Although there are four schools in Ballymun, a satellite town in north Dublin, a group of local parents have started a campaign to set up the first Irish-medium school in the area.
When the Ballymun housing scheme was completed in 1970, there were more houses erected in this one area than anywhere else in Ireland or in Britain. Ballymun resident and advocate for an Irish school Brendan Pringle is convinced there is a demand for such a school. However the Department of Education and the local Irish-speaking priest have not been supportive of the campaign.
We haven’t received anything definite from the Department of Education, nothing in writing. We don’t seem to have the support of the parish priest, he seems to be against the idea of an Irish school starting in the area, although he has mentioned streaming.
With a disused school in the area there is a chance for the school to go ahead but further issues arise when parents of children near to Ballymun but not in the specific parish also want their children to attend the school. Some heated meetings follow, such as one in the Crofton Hotel with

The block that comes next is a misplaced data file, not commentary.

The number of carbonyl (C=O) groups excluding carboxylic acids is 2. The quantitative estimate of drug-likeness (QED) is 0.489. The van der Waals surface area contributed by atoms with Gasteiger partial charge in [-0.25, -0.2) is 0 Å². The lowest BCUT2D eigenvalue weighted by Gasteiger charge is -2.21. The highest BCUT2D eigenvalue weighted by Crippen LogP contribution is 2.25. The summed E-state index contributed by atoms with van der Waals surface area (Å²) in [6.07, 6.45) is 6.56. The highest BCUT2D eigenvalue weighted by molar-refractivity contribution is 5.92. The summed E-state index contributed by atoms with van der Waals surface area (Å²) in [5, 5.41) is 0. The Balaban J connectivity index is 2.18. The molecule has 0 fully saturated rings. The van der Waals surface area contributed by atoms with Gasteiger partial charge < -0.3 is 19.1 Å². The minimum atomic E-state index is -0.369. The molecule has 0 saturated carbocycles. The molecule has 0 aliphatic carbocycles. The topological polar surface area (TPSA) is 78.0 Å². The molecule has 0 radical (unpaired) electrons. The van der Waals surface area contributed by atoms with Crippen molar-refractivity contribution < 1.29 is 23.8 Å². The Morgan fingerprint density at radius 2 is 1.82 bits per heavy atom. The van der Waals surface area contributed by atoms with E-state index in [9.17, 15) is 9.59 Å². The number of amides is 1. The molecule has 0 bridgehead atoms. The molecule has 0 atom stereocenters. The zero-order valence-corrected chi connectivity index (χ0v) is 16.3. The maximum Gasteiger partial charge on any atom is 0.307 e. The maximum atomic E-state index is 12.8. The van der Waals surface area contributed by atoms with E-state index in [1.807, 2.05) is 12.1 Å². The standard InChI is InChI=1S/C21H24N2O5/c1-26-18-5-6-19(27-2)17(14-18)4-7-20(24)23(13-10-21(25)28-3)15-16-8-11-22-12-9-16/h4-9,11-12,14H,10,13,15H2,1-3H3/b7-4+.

Gaeilgeoirí forbairteacha ag eisceant le Gaeilgeoirí aitheanta, Gaeilgeoirí ag plé fadhbanna na Gaeilge i mBearla ar mhaithe le daoine gan Gaeilge.
Not everyone believes the blame lies with the priest Fr Donal O’Scannell. One man interviewed says the Irish movement should be blaming the Department of Education or the Government who do not seem to want to establish the school. It is the system that is at fault, not the priest who is doing his best.
At the end of the day the Irish speaking hierarchy cannot be one side complaining about the Ballymun parents. At the same time the problem facing the Irish movement is how to establish their Irish-medium school, given the major social problems facing Ballymun.
An number of Ballmun residents voice their opinions on the inadequate facilities and recreational areas for children with one resident saying
It gets in on ye, when you’re stuck up like and you look down and you can’t let them out and they’re crying, you feel like throwing yourself out as well.
A ‘Feách’ report by Eamonn O’ Muirí broadcast on 18 October 1971.